Being a successful property management team member is 90 per cent mindset and 10 per cent knowledge. So how do you manage the challenging issues that we all face and do the little things better?
“The procrastination disease is in everyone’s lives. Know when to eat your toad.”
PPM Group managing director Debbie Palmer says it’s easy to get caught up thinking we’re the only one having an issue.
“We all face the same challenges. Whatever you focus on becomes your idea of reality. If you believe tenants and landlords are difficult to deal with and drive you crazy, that’s what you’ll attract and what your day-to-day will become,” Palmer said.
4 challenge points property managers face:
1. Stress (Finding that work/life balance)
2. Working smarter, not harder
3. Knowing what it is that we really do
4. Delivering the 10 per cent than 90 per cent of agents aren’t
The toad scenario:
– A man is diagnosed with an incurable disease, but no specialist could offer him a solution. On the internet, he finds a remote African jungle man who has a cure for his disease. He gets on a plane to Africa, finds the tent where the man lives and asks, “What do I need to do to cure myself?” The man says, “What you need to do is eat a toad every single day.” But the question I ask you is if you had to eat a toad every single day, when would you eat it? Would it be breakfast, lunch or dinner?
What this story relates to – whether you’d eat the toad for breakfast, lunch or dinner is a reflection on your level of procrastination. If you would eat the toad for breakfast you’re happy to get in there and tackle your worst asks. In property management, that’s all the difficult things you put off. When you put a task off, it affects your confidence. You think, “I need to ring that owner / make that insurance claim / admit I made a mistake.” It builds up and up.
“I encourage you to build a morning ritual. Remember that the toad is those difficult tasks you need to perform. You always know what your toad is – if you have a to-do list, the toad is usually at the top. But by 5pm you’ve made up so many other things, and the number one thing usually doesn’t get actioned,” Palmer says.
The scenario is akin to going to the gym each week. The more you face the gym, build up your muscles and your mind – the more you ‘eat your toad,’ the easier it will become. If you can get your worst tasks out of the way in day-to-day property management, the sky is the limit.
Palmer said her biggest, best and brightest tip for property management was the concept of working smarter, not harder.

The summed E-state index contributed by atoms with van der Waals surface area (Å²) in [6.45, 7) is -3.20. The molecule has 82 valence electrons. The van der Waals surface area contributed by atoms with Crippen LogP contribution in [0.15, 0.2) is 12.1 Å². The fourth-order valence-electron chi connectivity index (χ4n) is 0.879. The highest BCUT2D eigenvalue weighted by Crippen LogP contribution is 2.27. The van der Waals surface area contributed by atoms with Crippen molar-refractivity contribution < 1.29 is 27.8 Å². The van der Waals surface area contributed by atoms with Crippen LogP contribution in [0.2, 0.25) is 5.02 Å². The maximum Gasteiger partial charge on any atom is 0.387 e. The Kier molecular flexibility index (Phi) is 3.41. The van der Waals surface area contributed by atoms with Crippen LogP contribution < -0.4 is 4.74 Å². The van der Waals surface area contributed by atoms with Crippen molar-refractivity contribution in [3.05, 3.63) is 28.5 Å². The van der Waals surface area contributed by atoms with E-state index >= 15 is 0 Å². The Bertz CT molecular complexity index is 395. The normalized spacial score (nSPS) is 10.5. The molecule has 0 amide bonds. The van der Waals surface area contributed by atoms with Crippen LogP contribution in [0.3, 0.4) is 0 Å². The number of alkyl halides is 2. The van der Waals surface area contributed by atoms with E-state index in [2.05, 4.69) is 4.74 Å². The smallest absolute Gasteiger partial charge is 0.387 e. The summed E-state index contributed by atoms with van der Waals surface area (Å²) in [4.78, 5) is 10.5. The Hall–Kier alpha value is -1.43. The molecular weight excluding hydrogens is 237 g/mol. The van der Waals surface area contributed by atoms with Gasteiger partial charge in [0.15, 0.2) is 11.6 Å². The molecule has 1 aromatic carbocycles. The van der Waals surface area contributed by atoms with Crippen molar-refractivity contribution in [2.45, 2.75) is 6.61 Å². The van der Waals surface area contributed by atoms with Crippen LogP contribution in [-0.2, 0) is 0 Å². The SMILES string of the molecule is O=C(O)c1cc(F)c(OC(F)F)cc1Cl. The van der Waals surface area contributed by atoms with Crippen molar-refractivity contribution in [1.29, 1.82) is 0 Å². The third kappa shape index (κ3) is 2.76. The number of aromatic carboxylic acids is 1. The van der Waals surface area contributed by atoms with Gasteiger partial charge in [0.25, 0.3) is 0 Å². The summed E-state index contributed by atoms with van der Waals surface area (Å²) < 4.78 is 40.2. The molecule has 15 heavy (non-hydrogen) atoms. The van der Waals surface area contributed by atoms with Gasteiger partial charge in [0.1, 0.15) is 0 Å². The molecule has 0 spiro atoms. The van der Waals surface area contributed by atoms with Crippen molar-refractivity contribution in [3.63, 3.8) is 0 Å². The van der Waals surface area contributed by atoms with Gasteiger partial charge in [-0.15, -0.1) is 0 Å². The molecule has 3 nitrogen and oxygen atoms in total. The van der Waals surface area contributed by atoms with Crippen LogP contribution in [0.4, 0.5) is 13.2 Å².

Consider this scenario:
– There are two rent rolls. One has 100 properties; all are rented at $250 per week. The other agency has 200 properties at $125 per week. All properties are rented on an 8% management fee. Both are competing agencies. Which would generate more commission?
It’s a mathematical equation that both of these rent rolls will generate the same amount of commission. Which one would be more profitable though? Do you have selection criteria for the properties you manage? Or are you the type to get excited when you pick up a management, even if there’s rising damp, it’s a bad area and the owner lives upstairs? Consider analysing your rent roll to the point of analysing your market areas: As a business owner, do you want to manage the 100 or 200 properties?
“I find it very interesting that the properties which cause us the most stress, pressure and time pay us the least. The secret is to switch your mindset, it’s not about numbers, but quality.”
Know what it is we really do
Palmer said this was an interesting concept that many property managers were embracing and enquiry and listing presentations, but if someone were to ask what it is you do, the answer is typically: “Choose us because we’re the best / We do this” and your entire delivery at that presentation is about that.
“What happens is the presentation becomes all about you. It’s not about you at an enquiry or listing. It’s not about your services, but the client and their needs.”
To make it easy
1. Make the initial communication with the client about them: Mr Smith, do you have any concerns about renting out your property? What’s the most important thing about appointing someone to care for your property? Landlords want peace of mind and more money in their back pocket.
2. Focus on the sizzle: When you start talking the ‘landlord lingo’ that owners want to hear, you will stand out and rise above every competitor in your presentation. Mr Smith, we want to make sure that in two to three years’ time, your investment property is appreciating rather than depreciating. We will be going into the property to give you feedback on renovation / improvements.” Focus on HOW you can make them money and show them value in this.
3. The 10 per cent than 90% of agents don’t engage in: This is more tailored towards client and customer service. But gifts can be as simple as a $3 packet of Tim Tams with a bow on it. This is useful for times when you’ve signed a new management or you really want the business. Wow the client before you even get the business.
4. Make your interactions stand out: We need to make property management and the overall interaction more positive. Property managers are often very negative with the tenants. But for every negative, consider whether there’s a positive. Think about rewarding tenants with a ‘rent paid on time’ certificate.